Indiae Orientalis Insularumque Adiacientium Typus.

Famous early c.17th map of the East Indies by Abraham Ortelius. One of the earliest maps to focus solely on the East Indies, and with northwest Australia named Beach, published in Ortelius’s Theatrum Orbis Terrarum, widely regarded as the first … Read Full Description

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S/N: ORTE-166-ASI-IE-1595L108–437558
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Full Title:

Indiae Orientalis Insularumque Adiacientium Typus.




In good condition, with wide margins, free of tears or strengthening to centre fold.


Hand coloured copper engraving.

Image Size: 

x 355mm

Paper Size: 

x 443mm
Indiae Orientalis Insularumque Adiacientium Typus. - Antique Map from 1595

Genuine antique



Famous early c.17th map of the East Indies by Abraham Ortelius.

One of the earliest maps to focus solely on the East Indies, and with northwest Australia named Beach, published in Ortelius’s Theatrum Orbis Terrarum, widely regarded as the first modern atlas for having all the maps in a similar size and format.

Ortelius was the first to separate ancient and recent geographic knowledge in his maps and to indicate the changes from the old nomenclature to the new. Superbly embellished with a pair of frolicking mermaids, galleons, sea monsters, a crest and decorative strapwork title cartouche engraved by Frans Hogenberg (1539-1590).

Ortelius’s map of the Indies improved upon the previous cartography of the Moluccas (Spice Islands) by Ramusio 1554, Gastaldi 1562, and Forlani 1565, using more recent Portuguese and Spanish sources. This map, along with Ortelius’s map of Asia are the first published works to chart the island of Formosa (Taiwan) and to identify it by that name. The Moluccas were visited by the Italian traveller Varthema who reached the island of Momoch (probably Ternate) in 1505, seven years prior to the Portuguese. In the account of his travels, Itinerario de Ludouico de Varthema Bolognese, published in Rome in 1510, he wrote ‘Here the cloves grow, and in many other neighbouring islands.’ Ortelius correctly locates the islands of Ternate, Tidore, Machian and Bachan to the west of Gilolo and in doing so, provided for the first time a large-scale map published in sufficient numbers to make a substantial impact on the current knowledge of the East Indies. The land of Beach, the northern tip of Australia, is shown emerging from the lower margin and above it lies the mythical land of Java Major which, according to Marco Polo, was the largest island in the world. Polo’s Java Minor is seen here correctly named as the island of Sumatra.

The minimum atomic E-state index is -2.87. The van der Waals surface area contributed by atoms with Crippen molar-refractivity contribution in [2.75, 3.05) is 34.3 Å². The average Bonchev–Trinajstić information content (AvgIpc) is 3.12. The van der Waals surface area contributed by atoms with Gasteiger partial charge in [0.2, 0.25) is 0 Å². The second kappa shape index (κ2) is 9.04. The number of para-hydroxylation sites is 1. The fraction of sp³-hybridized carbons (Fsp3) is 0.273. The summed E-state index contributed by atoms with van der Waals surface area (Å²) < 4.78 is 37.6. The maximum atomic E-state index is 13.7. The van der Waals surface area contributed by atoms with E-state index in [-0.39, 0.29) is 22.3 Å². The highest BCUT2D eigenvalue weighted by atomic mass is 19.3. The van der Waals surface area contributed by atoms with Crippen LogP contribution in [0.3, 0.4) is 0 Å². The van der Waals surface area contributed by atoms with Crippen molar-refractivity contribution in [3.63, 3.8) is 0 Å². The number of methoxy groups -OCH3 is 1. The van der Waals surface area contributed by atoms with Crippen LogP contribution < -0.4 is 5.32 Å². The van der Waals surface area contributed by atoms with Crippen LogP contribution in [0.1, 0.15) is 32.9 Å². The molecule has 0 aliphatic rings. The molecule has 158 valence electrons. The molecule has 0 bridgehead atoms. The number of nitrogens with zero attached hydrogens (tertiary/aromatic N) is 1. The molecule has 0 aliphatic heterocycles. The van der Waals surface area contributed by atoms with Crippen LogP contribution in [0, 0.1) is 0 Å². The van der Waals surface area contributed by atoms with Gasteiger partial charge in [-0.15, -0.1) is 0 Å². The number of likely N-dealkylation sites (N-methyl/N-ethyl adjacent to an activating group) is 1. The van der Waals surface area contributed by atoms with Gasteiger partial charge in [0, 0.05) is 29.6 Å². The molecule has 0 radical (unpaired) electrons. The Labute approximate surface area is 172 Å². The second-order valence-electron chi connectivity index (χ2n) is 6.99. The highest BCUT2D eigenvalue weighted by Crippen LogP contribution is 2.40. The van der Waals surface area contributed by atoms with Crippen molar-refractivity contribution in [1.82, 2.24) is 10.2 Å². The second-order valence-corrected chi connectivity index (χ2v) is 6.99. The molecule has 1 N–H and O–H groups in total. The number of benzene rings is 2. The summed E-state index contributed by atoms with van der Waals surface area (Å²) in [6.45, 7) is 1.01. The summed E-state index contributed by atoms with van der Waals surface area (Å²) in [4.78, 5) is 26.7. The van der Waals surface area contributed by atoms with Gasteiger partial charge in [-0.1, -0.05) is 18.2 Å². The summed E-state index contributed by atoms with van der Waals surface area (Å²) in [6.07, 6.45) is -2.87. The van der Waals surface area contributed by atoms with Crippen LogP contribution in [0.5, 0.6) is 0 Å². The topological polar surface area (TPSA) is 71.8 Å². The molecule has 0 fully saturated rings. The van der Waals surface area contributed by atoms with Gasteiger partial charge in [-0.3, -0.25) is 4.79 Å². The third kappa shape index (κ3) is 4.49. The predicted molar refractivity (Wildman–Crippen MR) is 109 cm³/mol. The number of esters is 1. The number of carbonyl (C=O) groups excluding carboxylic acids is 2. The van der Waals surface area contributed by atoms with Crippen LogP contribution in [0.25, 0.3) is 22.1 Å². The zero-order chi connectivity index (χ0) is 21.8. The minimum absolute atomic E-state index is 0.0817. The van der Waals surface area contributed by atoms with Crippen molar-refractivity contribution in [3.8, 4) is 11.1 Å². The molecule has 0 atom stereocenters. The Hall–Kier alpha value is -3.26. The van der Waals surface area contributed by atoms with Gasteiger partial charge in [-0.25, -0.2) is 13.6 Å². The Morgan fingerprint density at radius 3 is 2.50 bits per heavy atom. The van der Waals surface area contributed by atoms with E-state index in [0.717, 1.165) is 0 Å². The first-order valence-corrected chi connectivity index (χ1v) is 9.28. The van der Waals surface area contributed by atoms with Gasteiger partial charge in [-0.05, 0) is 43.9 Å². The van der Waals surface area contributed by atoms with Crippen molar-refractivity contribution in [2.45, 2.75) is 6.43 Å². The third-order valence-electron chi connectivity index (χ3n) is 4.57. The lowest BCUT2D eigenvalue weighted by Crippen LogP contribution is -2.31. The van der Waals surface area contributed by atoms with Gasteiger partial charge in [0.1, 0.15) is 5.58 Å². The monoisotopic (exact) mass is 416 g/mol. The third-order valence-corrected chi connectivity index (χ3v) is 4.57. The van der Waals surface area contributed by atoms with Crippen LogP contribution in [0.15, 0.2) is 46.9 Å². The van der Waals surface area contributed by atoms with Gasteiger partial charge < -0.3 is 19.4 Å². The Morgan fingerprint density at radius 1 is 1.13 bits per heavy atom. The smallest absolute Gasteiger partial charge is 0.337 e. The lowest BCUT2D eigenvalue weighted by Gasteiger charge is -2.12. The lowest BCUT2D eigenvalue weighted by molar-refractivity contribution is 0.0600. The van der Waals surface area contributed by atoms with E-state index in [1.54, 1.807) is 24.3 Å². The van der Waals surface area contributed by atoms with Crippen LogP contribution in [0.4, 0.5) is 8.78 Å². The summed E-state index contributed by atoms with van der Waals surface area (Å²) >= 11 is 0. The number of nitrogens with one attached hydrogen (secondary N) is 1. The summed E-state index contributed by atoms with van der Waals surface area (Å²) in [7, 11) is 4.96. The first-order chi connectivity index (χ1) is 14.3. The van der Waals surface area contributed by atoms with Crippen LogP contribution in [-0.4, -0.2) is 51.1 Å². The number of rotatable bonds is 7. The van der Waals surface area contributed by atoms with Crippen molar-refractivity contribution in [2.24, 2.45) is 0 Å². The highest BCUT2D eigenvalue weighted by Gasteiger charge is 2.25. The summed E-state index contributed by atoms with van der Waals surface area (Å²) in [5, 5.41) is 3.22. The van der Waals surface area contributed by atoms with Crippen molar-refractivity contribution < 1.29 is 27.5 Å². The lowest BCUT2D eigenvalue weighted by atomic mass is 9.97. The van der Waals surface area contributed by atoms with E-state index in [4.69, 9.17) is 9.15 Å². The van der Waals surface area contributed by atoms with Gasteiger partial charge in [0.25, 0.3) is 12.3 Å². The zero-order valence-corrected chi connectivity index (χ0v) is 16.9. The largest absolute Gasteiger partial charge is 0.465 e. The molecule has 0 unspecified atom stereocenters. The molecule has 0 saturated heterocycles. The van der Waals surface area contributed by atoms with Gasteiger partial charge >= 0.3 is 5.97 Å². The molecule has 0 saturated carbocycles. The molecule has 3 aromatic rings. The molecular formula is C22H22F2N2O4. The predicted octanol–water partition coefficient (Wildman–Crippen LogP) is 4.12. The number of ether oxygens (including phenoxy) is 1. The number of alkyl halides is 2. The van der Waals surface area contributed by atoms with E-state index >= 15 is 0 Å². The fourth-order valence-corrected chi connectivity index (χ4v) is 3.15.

Ortelius text on the map translated:
Title: A map of the East Indies and surrounding islands].
Banner at lower right: “Insulæ Moluccæ ob maximam aromatum copiam, quam per totum terrarû orbem trans|ferunt, 5.sunt, iuxta Gilolo nempe, Tarenate, Tidore, Motir, Machia et Bachia.” [Of the famous Moluccas islands there are next to Gilolo five, exporting all over the world a great abundance of fragrant spices, namely Tarenate, Tidore, Motir, Machia and Bachia.]
New Guinea: “NOVA GVINEA quam Andreas Corsalis Terram Piccinaculi appellare vi:detur. An insula sit, an pars continentis Australis incer:tum est”. [New Guinea, which seems to be called Piccinaculusland by Andreas Corsalis. Whether this is an island or part of the South Land is uncertain.]

This edition identified by: text last line, left aligned: di Gonsali Ferdinandi Ouetani,eadem lingua editum., page number, 121


Van Den Broecke, M. P. R. Ortelius Atlas Maps.1996 Netherlands.: 1695.
Clancy, R. The Mapping of Terra Australia. Sydney 1995: p.70 ill. map 5.16.
Cortazzi, H. Isles of Gold Antique Maps of Japan. Tokyo 1992: p.20, ill.17 pp.80-81.
Parry, D. The Cartography of the East Indian Islands Insulae Indiae Orientalis. London 2005: pp. 76-80, ill. plate 3.14.
Quirino, C. Philippine Cartography (1320-1899) Amsterdam 2010 Manila: p.96, ill.pp.86-87.
Suarez, T. Early Mapping of Southeast Asia. Singapore 1999: p.164-168 ill.166-167.
Tooley, R.V. The Mapping of Australia. London 1979: 937.
Walter, L. Japan a Cartographic Vision. New York 1994: ill.11d, detail 11d.
Kroght, P. Koeman's Atlantes Neerlandici. Amsterdam 1997. Nine volumes.: 31:054 (121) 121 Vol IIIA, p.126.

National Library Australia: Bib ID 3421411 (1601)
State Library New South Wales: MMS ID 991001095349702626 (1612)

Abraham Ortelius (1527 - 1598)

Ortelius was a Flemish cartographer, map seller and publisher. Ortelius was a leading cartographer who published the first modern atlas in 1570, Theatrum orbis terrarum in which each map was presented on a separate sheet. He initially trained as an engraver in 1547 and as an illuminator of maps. Influenced by Gerard Mercator he published his first map in 1564 and soon after published his famous atlas that changed the way maps were sold and published.

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